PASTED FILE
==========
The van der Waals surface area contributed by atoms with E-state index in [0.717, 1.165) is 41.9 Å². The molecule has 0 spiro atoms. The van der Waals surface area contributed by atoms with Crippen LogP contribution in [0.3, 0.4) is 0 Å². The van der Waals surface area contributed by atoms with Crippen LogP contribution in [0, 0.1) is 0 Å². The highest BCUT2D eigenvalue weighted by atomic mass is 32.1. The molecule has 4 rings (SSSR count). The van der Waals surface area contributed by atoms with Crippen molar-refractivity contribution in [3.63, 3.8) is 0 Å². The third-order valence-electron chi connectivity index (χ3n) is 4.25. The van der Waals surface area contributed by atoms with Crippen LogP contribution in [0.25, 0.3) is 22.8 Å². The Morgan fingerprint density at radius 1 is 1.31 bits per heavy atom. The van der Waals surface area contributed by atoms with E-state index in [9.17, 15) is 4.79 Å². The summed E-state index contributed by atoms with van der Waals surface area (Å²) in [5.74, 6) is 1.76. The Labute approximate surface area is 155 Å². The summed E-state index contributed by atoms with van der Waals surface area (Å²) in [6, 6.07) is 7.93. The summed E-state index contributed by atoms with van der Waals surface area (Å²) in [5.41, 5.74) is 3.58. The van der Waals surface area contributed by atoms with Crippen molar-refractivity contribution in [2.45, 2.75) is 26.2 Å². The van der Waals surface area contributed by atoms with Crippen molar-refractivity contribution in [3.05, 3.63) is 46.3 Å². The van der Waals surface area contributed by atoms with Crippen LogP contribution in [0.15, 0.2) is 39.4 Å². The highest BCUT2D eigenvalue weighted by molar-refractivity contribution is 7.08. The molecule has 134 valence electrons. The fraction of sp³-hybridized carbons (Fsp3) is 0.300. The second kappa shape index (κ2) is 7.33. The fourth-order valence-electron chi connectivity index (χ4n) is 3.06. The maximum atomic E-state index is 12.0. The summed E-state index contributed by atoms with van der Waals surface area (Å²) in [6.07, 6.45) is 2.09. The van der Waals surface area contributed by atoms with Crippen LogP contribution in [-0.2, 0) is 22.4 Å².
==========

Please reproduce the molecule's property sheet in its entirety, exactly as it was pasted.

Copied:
The van der Waals surface area contributed by atoms with E-state index in [0.717, 1.165) is 41.9 Å². The molecule has 0 spiro atoms. The van der Waals surface area contributed by atoms with Crippen LogP contribution in [0.3, 0.4) is 0 Å². The van der Waals surface area contributed by atoms with Crippen LogP contribution in [0, 0.1) is 0 Å². The highest BCUT2D eigenvalue weighted by atomic mass is 32.1. The molecule has 4 rings (SSSR count). The van der Waals surface area contributed by atoms with Crippen molar-refractivity contribution in [3.63, 3.8) is 0 Å². The third-order valence-electron chi connectivity index (χ3n) is 4.25. The van der Waals surface area contributed by atoms with Crippen LogP contribution in [0.25, 0.3) is 22.8 Å². The Morgan fingerprint density at radius 1 is 1.31 bits per heavy atom. The van der Waals surface area contributed by atoms with E-state index in [9.17, 15) is 4.79 Å². The summed E-state index contributed by atoms with van der Waals surface area (Å²) in [5.74, 6) is 1.76. The Labute approximate surface area is 155 Å². The summed E-state index contributed by atoms with van der Waals surface area (Å²) in [6, 6.07) is 7.93. The summed E-state index contributed by atoms with van der Waals surface area (Å²) in [5.41, 5.74) is 3.58. The van der Waals surface area contributed by atoms with Crippen molar-refractivity contribution in [2.45, 2.75) is 26.2 Å². The van der Waals surface area contributed by atoms with Crippen molar-refractivity contribution in [3.05, 3.63) is 46.3 Å². The van der Waals surface area contributed by atoms with Crippen LogP contribution in [0.15, 0.2) is 39.4 Å². The highest BCUT2D eigenvalue weighted by molar-refractivity contribution is 7.08. The molecule has 134 valence electrons. The fraction of sp³-hybridized carbons (Fsp3) is 0.300. The second kappa shape index (κ2) is 7.33. The fourth-order valence-electron chi connectivity index (χ4n) is 3.06. The maximum atomic E-state index is 12.0. The summed E-state index contributed by atoms with van der Waals surface area (Å²) in [6.07, 6.45) is 2.09. The van der Waals surface area contributed by atoms with Crippen LogP contribution in [-0.2, 0) is 22.4 Å².